Since Andrew Benton graduated from college less than four years ago, he has dropped out of a Princeton Ph.D. program in economics, moved to rural Georgia to start a Web-software company that he's trying to sell, and now works freelance for a cloud-computing company in Silicon Valley. He buys his own health insurance and contributes to his retirement accounts; neither his policy nor his accounts receive corporate contributions. Does his job instability and lack of benefits worry him? Nope. The 26-year-old does not expect to hold a traditional 9-to-5 job unless he starts his own business again, and he is not overly pessimistic about the recession's long-term effect on his career. "I don't pay that much attention to what is going on in the economy," he says. "I just found stuff I was interested in."
Whatever you make of this attitude—smart, entitled, tech savvy, risky, or bold—Benton is arguably the prototype of the new and perhaps ideal worker in the post-recession economy. Like many millennials, a.k.a. Generation Yers, he does not mind flitting from project to project and doesn't miss the traditional climb up the corporate ladder. He does not look to companies to provide safety nets such as health insurance, 401(k)s, or paid sick leave. "The recession has confirmed a skepticism that's very deep for Gen Yers that there is no such thing as job security. You've got to be a free agent to pay the bills," says Bruce Tulgan, founder of RainmakerThinking, a Connecticut-based research firm that studies young people in the workplace.
Still, this nimble demographic group isn't immune from the career setbacks of the recession. Only 41 percent of 18- to 29-year-olds reported having a full-time job in 2010 compared with 50 percent in 2006, according to a new survey by the Pew Research Center. Workers born after 1980, who are having a harder time gaining a foothold in the job market, may face lower earnings over the next several years of their careers. Some studies suggest workers who come onto the job market during a recession may never earn as much as people who began working in fatter economic times.
Those who opt for traditional corporate careers have had to readjust their expectations. For some young, well-educated workers such as 24-year-old Adrian Muniz, the recession has been startling. Muniz graduated from Brown University in 2007 and moved to New York City, expecting to easily find work at a magazine. Instead, he ended up working at high-end retail stores for the past three years and doing media internships on the side to build up his résumé. "It took me a year and a half to realize that I'm not just going to stumble into a great job," he says. "It made me more hungry."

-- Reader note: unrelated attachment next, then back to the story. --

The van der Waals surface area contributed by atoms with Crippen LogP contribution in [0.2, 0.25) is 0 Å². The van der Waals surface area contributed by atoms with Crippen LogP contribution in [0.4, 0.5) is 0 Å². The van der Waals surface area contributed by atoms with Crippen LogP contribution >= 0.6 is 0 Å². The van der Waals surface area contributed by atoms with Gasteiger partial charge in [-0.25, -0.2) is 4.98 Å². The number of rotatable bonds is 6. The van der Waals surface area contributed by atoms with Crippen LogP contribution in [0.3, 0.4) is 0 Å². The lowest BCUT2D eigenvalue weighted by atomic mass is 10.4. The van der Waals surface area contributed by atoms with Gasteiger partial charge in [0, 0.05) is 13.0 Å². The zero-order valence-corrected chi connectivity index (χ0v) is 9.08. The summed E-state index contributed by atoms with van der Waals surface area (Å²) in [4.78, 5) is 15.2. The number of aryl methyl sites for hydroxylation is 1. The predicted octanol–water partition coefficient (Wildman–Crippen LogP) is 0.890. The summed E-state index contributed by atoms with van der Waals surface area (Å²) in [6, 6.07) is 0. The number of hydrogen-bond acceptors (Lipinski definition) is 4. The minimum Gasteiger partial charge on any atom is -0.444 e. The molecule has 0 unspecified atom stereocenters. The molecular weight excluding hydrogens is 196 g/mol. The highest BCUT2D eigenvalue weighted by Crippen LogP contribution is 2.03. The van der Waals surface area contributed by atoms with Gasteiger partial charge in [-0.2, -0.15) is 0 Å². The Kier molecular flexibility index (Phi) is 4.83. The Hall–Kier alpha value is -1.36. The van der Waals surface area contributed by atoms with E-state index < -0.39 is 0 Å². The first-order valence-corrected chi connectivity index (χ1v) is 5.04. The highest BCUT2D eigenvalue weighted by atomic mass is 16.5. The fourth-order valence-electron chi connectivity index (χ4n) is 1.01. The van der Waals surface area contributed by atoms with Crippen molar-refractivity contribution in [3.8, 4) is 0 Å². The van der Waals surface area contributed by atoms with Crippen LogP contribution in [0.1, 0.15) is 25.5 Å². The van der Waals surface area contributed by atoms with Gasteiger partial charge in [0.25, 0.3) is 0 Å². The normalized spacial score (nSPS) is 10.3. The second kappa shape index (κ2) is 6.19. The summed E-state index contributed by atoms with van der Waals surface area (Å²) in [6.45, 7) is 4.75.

When the economy does pick up, experts warn that millennials may leave their companies for better jobs and higher paychecks. They will quit to travel the world, or simply because they did not like their boss. Twenty-three-year-old Anna Maltby, an editorial assistant at a glossy women's magazine, says she's noticed that lots of peers seem to be "holding down the fort" at work or "holding our breath for a second." When more jobs become available, the millennials will use their tech savviness to promote themselves on Facebook, Twitter, and other social networks. They will have no problem accepting contract, short-term work in lieu of a steadier paycheck. "The economy is actually creating a type of work that suits millennials well and does not suit baby boomers," says Karl Ahlrichs, a human-resources consultant. In part, that's because the economy is generating jobs in technology, computers, education, and health care that require serious technological, entrepreneurial, and creative skills as opposed to expertise in operations or management.
Twenty-eight-year-old Jeremy Valeda embodies this entrepreneurial approach to his career. Although he worked for five years for AIG as a business analyst, project manager, and supervisor—ultimately earning an annual salary just shy of $200,000—he also took time to buy 16 houses and apartments in a college town in Ohio and create a business plan for a hedge fund that he is now launching. His overarching philosophy is finding the fastest path to retirement. "My idea is to get in and get out before Wall Street ruins me," he says. Even his appearance hints at the millennials' ability to both play the game and preserve their own identity. During NEWSWEEK's first meeting with Valeda, he wore a suit and mentioned a secretary. A few months later, he wore a gray T shirt that showed off an intricate tattoo of a compass, square, and an hourglass on his right bicep.
Armed with their education, parental support, or savings, millennials seem to have plenty of answers when it comes to dealing with the current economy. Still, questions remain. In their 30s and 40s, will they start their own businesses rather than joining the ranks of middle management? How will they transform the culture and products of corporate America? Will their innovative and entrepreneurial streak survive as they move through adult rites of passage such as buying houses, raising children, or caring for aging parents? Ask a millennial and they'll tell you that they'll find or invent new answers to such age-old questions.